Privacy is all about this. It's about collecting information - google actually finding out where you are. It's about sticking it somewhere, it's about using it - does anybody know that quote? ah you're all too young, it's McCarthy, Senator McCarthy and the communist witch trial. And giving information out. So those four things - collecting information, storing it, using it and disclosing, that's what privacy's all about no matter where you are.

But they all apply to different things and this is your point and they actually can get quite complicated. So the Commonwealth only applies to Departments, Commonwealth Departments, that's mainly tax, defence, Centrelink, they're all coming under the Commonwealth. Private hospitals, private doctors, Gps, private schools, government owned corporations so that's mainly your gas and electricity, your Telcos, anyone who - medium-to-large - anyone who actually has more than a 3 million dollar turnover a year, and their contractors and subcontractors. Here in Queensland we have Queensland Government Departments, public hospitals, public schools, all councils, public authorities - that's you know crowds like myself, the office of the information commissioner, the Ombudsman those sort of crowds, universities and just the contractors, not subcontractors.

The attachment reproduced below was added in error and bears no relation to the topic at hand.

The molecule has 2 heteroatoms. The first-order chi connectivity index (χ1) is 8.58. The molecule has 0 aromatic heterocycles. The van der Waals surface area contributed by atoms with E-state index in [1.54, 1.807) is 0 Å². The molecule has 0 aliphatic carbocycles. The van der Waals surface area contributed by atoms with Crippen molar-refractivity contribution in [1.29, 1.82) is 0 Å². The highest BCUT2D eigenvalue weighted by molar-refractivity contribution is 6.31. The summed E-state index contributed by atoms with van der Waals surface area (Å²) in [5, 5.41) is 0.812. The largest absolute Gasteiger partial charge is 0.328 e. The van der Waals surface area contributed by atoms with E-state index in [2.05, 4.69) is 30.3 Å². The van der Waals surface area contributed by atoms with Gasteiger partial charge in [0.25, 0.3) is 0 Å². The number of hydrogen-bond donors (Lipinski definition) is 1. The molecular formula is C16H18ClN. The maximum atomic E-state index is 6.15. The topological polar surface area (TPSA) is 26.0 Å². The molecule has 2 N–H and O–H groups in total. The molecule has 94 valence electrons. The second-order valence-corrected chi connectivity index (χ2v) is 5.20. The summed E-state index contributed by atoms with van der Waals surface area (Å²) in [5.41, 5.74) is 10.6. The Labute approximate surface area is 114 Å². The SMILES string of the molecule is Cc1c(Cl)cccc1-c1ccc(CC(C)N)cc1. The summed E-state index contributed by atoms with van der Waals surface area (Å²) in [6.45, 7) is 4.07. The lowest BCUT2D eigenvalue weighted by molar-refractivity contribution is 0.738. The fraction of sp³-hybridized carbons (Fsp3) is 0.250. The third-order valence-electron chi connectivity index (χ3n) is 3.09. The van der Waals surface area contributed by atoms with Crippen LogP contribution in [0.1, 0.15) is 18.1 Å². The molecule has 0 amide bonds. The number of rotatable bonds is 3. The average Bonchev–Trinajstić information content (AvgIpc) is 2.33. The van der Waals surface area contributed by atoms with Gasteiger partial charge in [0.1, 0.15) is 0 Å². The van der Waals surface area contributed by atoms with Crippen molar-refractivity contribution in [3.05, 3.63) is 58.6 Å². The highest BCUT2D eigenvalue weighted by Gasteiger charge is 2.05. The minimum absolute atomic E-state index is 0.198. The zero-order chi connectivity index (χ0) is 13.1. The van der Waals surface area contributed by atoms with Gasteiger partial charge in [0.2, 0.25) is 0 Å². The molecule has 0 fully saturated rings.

Who's not covered by privacy law at all anywhere? People. Generally people, so it is not illegal anywhere in Australia for you to train a CCTV camera on your neighbour's yard, to film somebody in the street, to basically just breach everyone's privacy here. No privacy laws apply to individuals. Small business is exempt, the corner stores the community sector generally across Australia, so that's most of your clients there. MPs - they made sure that they were exempt - small professional bodies, and even if you work for a big crowd your employees are exempt. While the community sector isn't normally covered under the act, if they contract to government they are - so contractors - so if a community service has a contract with government, government will bind you by the contract to compliance with a law which doesn't normally apply to you.